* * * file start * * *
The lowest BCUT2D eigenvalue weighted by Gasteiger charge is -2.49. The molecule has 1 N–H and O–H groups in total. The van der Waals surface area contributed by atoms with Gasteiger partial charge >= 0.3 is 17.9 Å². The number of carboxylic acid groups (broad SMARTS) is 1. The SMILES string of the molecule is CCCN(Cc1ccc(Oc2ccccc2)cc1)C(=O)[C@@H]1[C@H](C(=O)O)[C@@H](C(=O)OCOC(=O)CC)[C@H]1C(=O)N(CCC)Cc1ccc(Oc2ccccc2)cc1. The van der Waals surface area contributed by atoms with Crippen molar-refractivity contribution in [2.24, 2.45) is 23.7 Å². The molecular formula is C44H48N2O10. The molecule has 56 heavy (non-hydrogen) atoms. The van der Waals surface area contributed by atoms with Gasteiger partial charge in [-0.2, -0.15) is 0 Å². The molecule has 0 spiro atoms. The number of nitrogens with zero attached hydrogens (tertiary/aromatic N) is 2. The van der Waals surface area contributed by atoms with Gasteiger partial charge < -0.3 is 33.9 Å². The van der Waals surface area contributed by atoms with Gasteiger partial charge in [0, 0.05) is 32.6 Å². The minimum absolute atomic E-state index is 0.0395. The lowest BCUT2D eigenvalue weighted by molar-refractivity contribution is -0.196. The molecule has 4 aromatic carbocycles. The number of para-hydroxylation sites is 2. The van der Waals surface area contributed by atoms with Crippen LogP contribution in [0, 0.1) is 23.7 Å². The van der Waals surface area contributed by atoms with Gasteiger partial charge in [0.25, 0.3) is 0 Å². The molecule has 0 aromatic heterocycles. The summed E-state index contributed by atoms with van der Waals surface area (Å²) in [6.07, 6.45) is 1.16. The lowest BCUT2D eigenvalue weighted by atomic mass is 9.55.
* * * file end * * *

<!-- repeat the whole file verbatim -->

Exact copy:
The lowest BCUT2D eigenvalue weighted by Gasteiger charge is -2.49. The molecule has 1 N–H and O–H groups in total. The van der Waals surface area contributed by atoms with Gasteiger partial charge >= 0.3 is 17.9 Å². The number of carboxylic acid groups (broad SMARTS) is 1. The SMILES string of the molecule is CCCN(Cc1ccc(Oc2ccccc2)cc1)C(=O)[C@@H]1[C@H](C(=O)O)[C@@H](C(=O)OCOC(=O)CC)[C@H]1C(=O)N(CCC)Cc1ccc(Oc2ccccc2)cc1. The van der Waals surface area contributed by atoms with Crippen molar-refractivity contribution in [2.24, 2.45) is 23.7 Å². The molecular formula is C44H48N2O10. The molecule has 56 heavy (non-hydrogen) atoms. The van der Waals surface area contributed by atoms with Gasteiger partial charge in [-0.2, -0.15) is 0 Å². The molecule has 0 spiro atoms. The number of nitrogens with zero attached hydrogens (tertiary/aromatic N) is 2. The van der Waals surface area contributed by atoms with Gasteiger partial charge < -0.3 is 33.9 Å². The van der Waals surface area contributed by atoms with Gasteiger partial charge in [0, 0.05) is 32.6 Å². The minimum absolute atomic E-state index is 0.0395. The lowest BCUT2D eigenvalue weighted by molar-refractivity contribution is -0.196. The molecule has 4 aromatic carbocycles. The number of para-hydroxylation sites is 2. The van der Waals surface area contributed by atoms with Crippen LogP contribution in [0, 0.1) is 23.7 Å². The van der Waals surface area contributed by atoms with Gasteiger partial charge in [0.25, 0.3) is 0 Å². The molecule has 0 aromatic heterocycles. The summed E-state index contributed by atoms with van der Waals surface area (Å²) in [6.07, 6.45) is 1.16. The lowest BCUT2D eigenvalue weighted by atomic mass is 9.55.